Last but not least, people usually possess only fragments of information, partial truth that can potentially cause false conclusion/judgement. This applies to all classes within the society, even for the highly educated bunch. First, we lack the foundation necessary to understand complex information outside of the familiar fields of our life. For example, farmers normally do not have a good grasp of the long-run economic implication when they ask for import barriers on agricultural products. Second, the media, through which information is conveyed to people, suffers greatly from what is known as “Publication Bias”. Yes, that is a legit term. A good example can be found in scientific journals, like the one related to health. Virtually no journal wants to publish papers that find no significant connection between eating onion and lower risk of cancer. Yet, there are tons of papers like this out there. The problem is they are not interesting enough to be published. So, in the end, the paper that got published normally is the one that finds a strong and interesting relationship between consuming onion and lower risk of cancer. Is this the result of superior sample data, methodology, or knowledge? No. Still, it draws the most attention from people. The golden rule is that, when looking from a broader perspective, if the research conclusion is not consistent with other research, then there is room for doubt. This is no different in the case of the media we enjoy so much nowadays. News like this (partially truth, biased, etc) spreads like wildfire. Why? Because it attracts attention, because it is interesting. The advent of social networking worsens the problem. People are like sponge. We absorb and retain information despite a lot of it being false.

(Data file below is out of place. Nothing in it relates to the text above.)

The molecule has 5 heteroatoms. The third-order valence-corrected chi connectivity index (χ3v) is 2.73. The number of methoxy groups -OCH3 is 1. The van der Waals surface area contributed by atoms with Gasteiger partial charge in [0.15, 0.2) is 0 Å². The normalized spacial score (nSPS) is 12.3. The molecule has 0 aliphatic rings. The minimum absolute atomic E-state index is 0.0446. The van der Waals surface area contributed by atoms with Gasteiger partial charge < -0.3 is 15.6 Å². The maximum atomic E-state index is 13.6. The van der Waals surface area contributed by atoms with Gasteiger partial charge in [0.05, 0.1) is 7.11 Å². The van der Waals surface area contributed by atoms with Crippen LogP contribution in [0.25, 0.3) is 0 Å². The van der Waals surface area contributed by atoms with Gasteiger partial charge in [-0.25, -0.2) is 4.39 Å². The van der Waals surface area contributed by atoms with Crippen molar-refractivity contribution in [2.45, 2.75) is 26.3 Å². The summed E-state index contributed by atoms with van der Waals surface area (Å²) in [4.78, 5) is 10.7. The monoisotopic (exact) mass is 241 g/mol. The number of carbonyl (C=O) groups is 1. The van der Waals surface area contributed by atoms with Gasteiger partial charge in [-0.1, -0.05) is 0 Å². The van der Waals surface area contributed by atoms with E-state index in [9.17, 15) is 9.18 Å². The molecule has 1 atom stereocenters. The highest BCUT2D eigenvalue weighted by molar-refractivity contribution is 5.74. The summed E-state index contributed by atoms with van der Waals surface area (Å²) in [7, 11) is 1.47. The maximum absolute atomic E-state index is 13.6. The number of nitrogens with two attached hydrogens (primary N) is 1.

All these boil down to a single sentence. People can make a collectively beneficial decision if only they are educated and well-informed in the first place. This is what developing nations lack the most (and sometimes even in the developed one). It is easy to see that an educated voter is a better decision maker. An educated, or at least informed, voter is more likely to cast a vote that improves their overall well-being in the long run.